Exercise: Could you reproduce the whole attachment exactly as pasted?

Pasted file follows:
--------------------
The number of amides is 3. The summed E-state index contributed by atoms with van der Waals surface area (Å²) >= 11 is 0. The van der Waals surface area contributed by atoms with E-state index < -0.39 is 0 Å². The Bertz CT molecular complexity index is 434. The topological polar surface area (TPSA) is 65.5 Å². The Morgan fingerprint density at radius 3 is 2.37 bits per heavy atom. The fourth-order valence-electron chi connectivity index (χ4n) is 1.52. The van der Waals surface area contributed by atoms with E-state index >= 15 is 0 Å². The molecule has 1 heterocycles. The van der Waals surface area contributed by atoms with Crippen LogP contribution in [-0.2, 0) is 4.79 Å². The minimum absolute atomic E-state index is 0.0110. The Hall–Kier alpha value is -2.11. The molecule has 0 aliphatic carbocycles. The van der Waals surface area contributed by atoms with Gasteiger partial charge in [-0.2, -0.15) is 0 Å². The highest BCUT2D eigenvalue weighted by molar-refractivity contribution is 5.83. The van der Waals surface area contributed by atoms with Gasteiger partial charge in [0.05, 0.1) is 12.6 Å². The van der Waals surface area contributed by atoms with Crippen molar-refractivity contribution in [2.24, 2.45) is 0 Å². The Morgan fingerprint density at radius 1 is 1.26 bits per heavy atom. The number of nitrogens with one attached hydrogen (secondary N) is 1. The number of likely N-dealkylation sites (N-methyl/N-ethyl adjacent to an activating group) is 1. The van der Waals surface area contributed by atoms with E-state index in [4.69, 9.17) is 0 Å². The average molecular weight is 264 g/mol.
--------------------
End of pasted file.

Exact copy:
The number of amides is 3. The summed E-state index contributed by atoms with van der Waals surface area (Å²) >= 11 is 0. The van der Waals surface area contributed by atoms with E-state index < -0.39 is 0 Å². The Bertz CT molecular complexity index is 434. The topological polar surface area (TPSA) is 65.5 Å². The Morgan fingerprint density at radius 3 is 2.37 bits per heavy atom. The fourth-order valence-electron chi connectivity index (χ4n) is 1.52. The van der Waals surface area contributed by atoms with E-state index >= 15 is 0 Å². The molecule has 1 heterocycles. The van der Waals surface area contributed by atoms with Crippen LogP contribution in [-0.2, 0) is 4.79 Å². The minimum absolute atomic E-state index is 0.0110. The Hall–Kier alpha value is -2.11. The molecule has 0 aliphatic carbocycles. The van der Waals surface area contributed by atoms with Gasteiger partial charge in [-0.2, -0.15) is 0 Å². The highest BCUT2D eigenvalue weighted by molar-refractivity contribution is 5.83. The van der Waals surface area contributed by atoms with Gasteiger partial charge in [0.05, 0.1) is 12.6 Å². The van der Waals surface area contributed by atoms with Crippen molar-refractivity contribution in [2.24, 2.45) is 0 Å². The Morgan fingerprint density at radius 1 is 1.26 bits per heavy atom. The number of nitrogens with one attached hydrogen (secondary N) is 1. The number of likely N-dealkylation sites (N-methyl/N-ethyl adjacent to an activating group) is 1. The van der Waals surface area contributed by atoms with E-state index in [4.69, 9.17) is 0 Å². The average molecular weight is 264 g/mol.